Before this witness could be cross–examined on behalf of the Defendants, and in view of the fact that the Plaintiff had pleaded as follows at paragraph 7 of the particulars of claim:-
“7. The Plaintiff has complied with the relevant provisions of the Farm Dwellers Act, alternatively that the Farm Dwellers Act, does not apply to the Defendant”,
I enquired from Plaintiff’s Counsel if they were not going to address this aspect of the matter at all. The answer was that same was irrelevant and was deliberately not being commented upon.
 I make myself clear that I had to ask about this because I had taken note that the relief sought was drastic in its effect and I wanted to ensure that as pleaded, and to the extent of its relevance, this aspect of the matter was being addressed. In my understanding of the Farm Dwellers Control Act of 1982, the question whether a person residing on a Farm was a Farm Dweller or an illegal occupant was part of the disputes, which in terms of the Act concerned, were preserved for the decision or determination of the Special Tribunals established in terms of the Act. I deal at length with this observation later on in this judgment
 The Defendant’s case as put to the aforesaid Plaintiff’s only witness under cross – examination was that the Defendants had Khontaed in the area through traditional structures in the early 1950’s and particularly that King Sobhuza II had allocated them the land to stay thereon together with one Princess Pholile whilst paying allegiance to Chief Malang’onke Fakudze.
 It was further put to the Plaintiff’s witness aforesaid that the Defendants had never known nor acknowledged anyone as the owner of the land they each occupied. It was contended that the Defendants exercised all sort of rights and practices associated with ownership of the land without obtaining approval from any other person. These practices included keeping and grazing their cattle there as well as conducting burials of their deceased relatives.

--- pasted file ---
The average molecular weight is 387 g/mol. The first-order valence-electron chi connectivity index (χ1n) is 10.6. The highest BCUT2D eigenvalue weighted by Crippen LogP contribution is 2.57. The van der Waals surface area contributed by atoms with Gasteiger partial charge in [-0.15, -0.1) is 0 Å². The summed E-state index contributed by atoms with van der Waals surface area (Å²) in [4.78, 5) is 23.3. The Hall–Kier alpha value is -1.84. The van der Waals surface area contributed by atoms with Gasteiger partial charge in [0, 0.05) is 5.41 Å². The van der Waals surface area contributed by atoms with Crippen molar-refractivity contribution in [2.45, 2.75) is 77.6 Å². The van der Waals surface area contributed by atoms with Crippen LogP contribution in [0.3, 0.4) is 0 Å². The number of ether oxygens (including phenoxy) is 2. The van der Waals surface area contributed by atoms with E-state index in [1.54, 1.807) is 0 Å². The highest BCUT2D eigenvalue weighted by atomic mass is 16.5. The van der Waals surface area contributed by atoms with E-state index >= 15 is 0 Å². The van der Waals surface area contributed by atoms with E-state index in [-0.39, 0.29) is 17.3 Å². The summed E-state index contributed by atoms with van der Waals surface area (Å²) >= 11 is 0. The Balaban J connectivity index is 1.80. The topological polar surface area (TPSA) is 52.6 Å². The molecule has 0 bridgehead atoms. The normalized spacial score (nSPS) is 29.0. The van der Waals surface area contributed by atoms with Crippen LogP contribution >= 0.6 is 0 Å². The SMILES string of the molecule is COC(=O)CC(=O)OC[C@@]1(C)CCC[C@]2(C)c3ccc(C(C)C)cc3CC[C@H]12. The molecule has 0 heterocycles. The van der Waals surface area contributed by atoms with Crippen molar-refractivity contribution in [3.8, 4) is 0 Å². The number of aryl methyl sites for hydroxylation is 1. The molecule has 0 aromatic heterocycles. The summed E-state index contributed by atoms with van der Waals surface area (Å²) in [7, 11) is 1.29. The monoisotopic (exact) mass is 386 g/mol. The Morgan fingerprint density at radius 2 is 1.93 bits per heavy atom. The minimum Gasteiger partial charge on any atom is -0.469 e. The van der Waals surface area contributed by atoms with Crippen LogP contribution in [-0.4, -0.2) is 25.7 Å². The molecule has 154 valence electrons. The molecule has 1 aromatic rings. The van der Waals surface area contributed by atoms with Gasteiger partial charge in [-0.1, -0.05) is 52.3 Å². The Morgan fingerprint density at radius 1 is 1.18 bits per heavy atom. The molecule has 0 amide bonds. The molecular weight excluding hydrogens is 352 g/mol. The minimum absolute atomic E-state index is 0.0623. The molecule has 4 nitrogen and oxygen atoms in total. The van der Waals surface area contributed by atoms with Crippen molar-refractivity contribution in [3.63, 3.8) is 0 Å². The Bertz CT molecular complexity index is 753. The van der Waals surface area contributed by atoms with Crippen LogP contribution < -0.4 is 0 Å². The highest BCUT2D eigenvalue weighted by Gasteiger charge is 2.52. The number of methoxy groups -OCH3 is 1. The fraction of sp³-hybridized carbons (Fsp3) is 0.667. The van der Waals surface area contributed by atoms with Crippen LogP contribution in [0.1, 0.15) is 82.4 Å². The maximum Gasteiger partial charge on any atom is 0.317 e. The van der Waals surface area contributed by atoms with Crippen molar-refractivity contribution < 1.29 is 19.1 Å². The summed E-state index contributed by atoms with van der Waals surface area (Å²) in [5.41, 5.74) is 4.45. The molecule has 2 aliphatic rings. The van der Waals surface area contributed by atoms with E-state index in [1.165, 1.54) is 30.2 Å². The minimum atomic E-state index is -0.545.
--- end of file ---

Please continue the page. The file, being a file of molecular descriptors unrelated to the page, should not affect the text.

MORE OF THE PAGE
In line with the allegations contained in the pleadings, it was asserted that the Defendants acquired ownership of the land concerned through the notion of acquisitive prescription. Silberberg and Schoeman in their book: The Law of Property, 2ndEdition 1983, page 232, define acquisitive prescription in the following words:-
“Acquisitive prescription, as a method of acquiring ownership, is a continuous process, namely the possession by one person of another person’s – movable or immovable – property for an uninterrupted period of thirty years, nec vi, nec clam nec precario (and with the intention of acquiring ownership) openly and as if he were the owner thereof…”.
 I only need to clarify that the thirty year period referred to in the foregoing except from Silberberg and Schoeman’s book referred to above is a result of an intervention by statutes in South Africa. Otherwise the period forming the basis of Acquisitive Prescription in terms of the Common Law is a third of a century which is equivalent to thirty-three years. For this position see the case of Welgernoed v Coetzer and others 1946 TTD SA 701at 712.
 The Defendants’ approach to the matter was therefore not only to defend the eviction order sought by the Plaintiff but they also sought their own order in the form of a counter claim declaring them as having acquired ownership of the land they each occupied by means of the principle of acquisitive prescription.
 In an endeavour to defend the case against them whilst proving their own case, the Defendants led two witnesses namely Mrs. Siphiwe Mndzebele and Gavin Khumalo. It was otherwise common cause that the circumstances of all the defendants were similar such that the evidence given by these latter witnesses applied with equal force to all the other cases.
 According to Siphiwe Mndzebele the homesteads of the Defendants were established in the area in the early 1950’s. She was certain about this because she was already in existence then and when she came to take note of her surroundings the homesteads were already there. Furthermore, her mother, she was certain of this, died in 1957 and by then all the homesteads were already at the place.